Turf talk at Waterloo School Board

Plans to place artificial turf on the Waterloo High School baseball field were one of the bigger topics of discussion during the Waterloo School Board meeting on June 28.

Waterloo Superintendent of Schools Brian Charron said the plans are merely being discussed at this point, as the community has demonstrated some interest in gathering donations for this renovation.

Waterloo Athletic Director Brian Unger spoke about the plans at the meeting. He said the infield would cost about $385,000 to replace turf, while the entire field would cost about $750,000.

About one-third of the cost to make the infield turf has been secured.

Unger said a project like this would pay for itself in about six to seven years, citing research he did during his previous job in Quincy. He added that the life expectancy of the renovation would be about 10-15 years.

The main benefit of the project, as Unger described, is that the field would be usable even in poor weather. He referenced the recent especially rainy spring which resulted in a lot of canceled games, hindering the 2022 high school baseball season.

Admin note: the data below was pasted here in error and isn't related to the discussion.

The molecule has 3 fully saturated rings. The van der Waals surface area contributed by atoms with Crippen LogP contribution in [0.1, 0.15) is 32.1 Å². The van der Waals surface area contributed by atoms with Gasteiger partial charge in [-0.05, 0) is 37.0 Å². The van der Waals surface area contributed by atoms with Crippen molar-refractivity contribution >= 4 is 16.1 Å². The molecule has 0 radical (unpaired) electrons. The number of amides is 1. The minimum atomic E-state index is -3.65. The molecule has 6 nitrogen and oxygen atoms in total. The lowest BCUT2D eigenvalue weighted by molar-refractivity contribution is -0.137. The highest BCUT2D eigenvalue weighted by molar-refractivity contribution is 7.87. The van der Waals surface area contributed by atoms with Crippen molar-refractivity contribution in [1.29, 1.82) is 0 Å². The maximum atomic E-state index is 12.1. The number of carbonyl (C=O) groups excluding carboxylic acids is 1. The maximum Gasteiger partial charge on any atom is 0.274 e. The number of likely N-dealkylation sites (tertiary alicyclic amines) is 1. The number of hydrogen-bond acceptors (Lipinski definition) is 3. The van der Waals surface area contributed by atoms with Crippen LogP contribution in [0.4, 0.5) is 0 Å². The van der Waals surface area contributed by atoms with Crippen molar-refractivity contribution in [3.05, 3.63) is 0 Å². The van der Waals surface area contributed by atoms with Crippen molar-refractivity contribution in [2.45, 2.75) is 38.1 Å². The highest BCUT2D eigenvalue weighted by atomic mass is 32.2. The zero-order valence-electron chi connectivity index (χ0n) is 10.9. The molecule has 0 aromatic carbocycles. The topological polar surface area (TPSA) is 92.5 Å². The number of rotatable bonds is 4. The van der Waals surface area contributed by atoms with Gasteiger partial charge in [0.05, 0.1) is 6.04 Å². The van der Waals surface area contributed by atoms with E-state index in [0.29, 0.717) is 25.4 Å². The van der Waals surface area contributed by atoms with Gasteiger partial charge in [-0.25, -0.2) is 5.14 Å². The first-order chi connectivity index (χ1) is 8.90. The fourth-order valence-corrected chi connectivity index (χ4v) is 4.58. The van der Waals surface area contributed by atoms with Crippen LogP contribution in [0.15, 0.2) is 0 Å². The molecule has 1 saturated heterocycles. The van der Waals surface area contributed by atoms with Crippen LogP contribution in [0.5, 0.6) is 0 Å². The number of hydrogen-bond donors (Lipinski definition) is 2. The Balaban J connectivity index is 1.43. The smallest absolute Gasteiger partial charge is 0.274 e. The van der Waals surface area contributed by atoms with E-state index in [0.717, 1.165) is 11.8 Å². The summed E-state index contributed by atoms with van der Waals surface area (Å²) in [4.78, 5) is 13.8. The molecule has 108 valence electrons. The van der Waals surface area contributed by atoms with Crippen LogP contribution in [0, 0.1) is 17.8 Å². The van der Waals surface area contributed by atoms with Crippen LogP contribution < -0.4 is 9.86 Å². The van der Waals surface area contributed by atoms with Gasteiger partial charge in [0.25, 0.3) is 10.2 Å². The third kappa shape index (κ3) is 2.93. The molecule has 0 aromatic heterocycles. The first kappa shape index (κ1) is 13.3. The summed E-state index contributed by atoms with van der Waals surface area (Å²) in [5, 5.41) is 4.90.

“My hope and thought with this is, we turf that infield, you’re impacting our freshman, JV, and varsity baseball teams so you’re basically eliminating rainouts,” Unger said. “Unless it’s raining that day while the game is going on, you’re gonna play because you really don’t cancel baseball games because of outfield grass.”

Unger also said further additions to the field would be beneficial like some kind of stadium seating and a sound system.

Another update for the school board came from technology director Nick Hergenroeder, who spoke about the progress of tech improvements in the district over the summer.

Some of the bigger points he mentioned included a back order on parts for the high school’s cameras, another back order on parts for the sound system in the main gym, and the fact that quotes for improvements to the WHS auditorium were too high to be feasible.

Hergenroeder added that the recent major purchase of Chromebooks means the district is “most definitely” at a one-to-one technology ratio from kindergarten through eighth grade and are practically so in the high school.

The board unanimously approved authorization for the superintendent to oversee HVAC system upgrades at Rogers Elementary and Gardner Elementary with a limit of just under $19,000.

The board also approved the hiring of a new pre-K to fifth grade curriculum coordinator, high school guidance counselor, two junior high literature teachers, a junior high PE teacher and an elementary music teacher.

Updates from district principals largely focused on general maintenance, cleaning and other preparations for the upcoming school year.

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Andrew Unverferth

HTC web